Sanjay Pandey from Kolkata
AFTER losing her beloved husband due to medical negligence four decades ago, Subhashini Mistry, then 23, made an oath wailing over the lifeless body of her partner that fateful day: “No one should suffer my fate.”
The untimely death of her agricultural labourer husband gave birth to the idea of building a hospital for the poor by the poor in the village of Haspukur, situated on the outskirts of Kolkata in West Bengal. But this was not the time to indulge in her dream as she had four hungry children — the eldest being eight years old and the youngest all of two — to feed.
But all she knew was household chores, so she started working as a domestic help in nearby houses. “I have worked as an agricultural labourer, a maid and even polished shoes,” recalls the 69-year-old.
But even during the darkest period of her life, she was farsighted enough to send her younger son Ajoy to an orphanage in Kolkata so that he got a better education than she could provide. Her other children, remained at home, either helping her with housework or working in tea stalls. She could ill-afford putting them through school.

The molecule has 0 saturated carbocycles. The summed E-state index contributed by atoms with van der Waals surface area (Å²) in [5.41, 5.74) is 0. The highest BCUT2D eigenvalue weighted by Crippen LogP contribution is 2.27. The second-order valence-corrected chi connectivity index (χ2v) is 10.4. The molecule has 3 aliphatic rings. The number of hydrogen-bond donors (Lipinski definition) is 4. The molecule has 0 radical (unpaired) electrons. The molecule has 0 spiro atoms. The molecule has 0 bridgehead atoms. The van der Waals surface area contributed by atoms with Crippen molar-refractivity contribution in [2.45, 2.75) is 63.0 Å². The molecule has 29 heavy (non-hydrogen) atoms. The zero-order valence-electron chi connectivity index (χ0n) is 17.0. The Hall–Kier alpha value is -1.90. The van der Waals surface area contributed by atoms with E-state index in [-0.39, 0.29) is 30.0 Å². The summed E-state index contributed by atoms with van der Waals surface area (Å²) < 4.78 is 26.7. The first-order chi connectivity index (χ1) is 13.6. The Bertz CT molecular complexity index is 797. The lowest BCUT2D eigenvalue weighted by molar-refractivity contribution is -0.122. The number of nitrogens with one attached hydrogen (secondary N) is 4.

Soon she discovered that selling vegetables could fetch more money than working as domestic help. So she moved to Dhapa village and started selling vegetables there. Once she got a hang of the business, Subhashini started selling vegetables in the bustling Park Circus market in central Kolkata.
As her income increased, she started doing a little bit of savings. For 20 long years, she spent nothing on herself or her family, except for the educational expenses of Ajoy, who she identified to carry on her mission.
Never disappointing his mother, Ajoy successfully completed his secondary education and then went on to clear the All India Medical Entrance test. Aided by a German scholarship, he joined Calcutta Medical College where he completed his medical course.
In 1992, Subhashini bought an acre of land in her husband’s village, Hanspukur, with her live savings of Rs 100,000. “When I got to know the landlord for whom my husband used to work was selling the plot. I fell on his feet and requested him give me the plot at a lesser amount. Babu was kind enough to oblige to my request,” said an emotional Subhashini.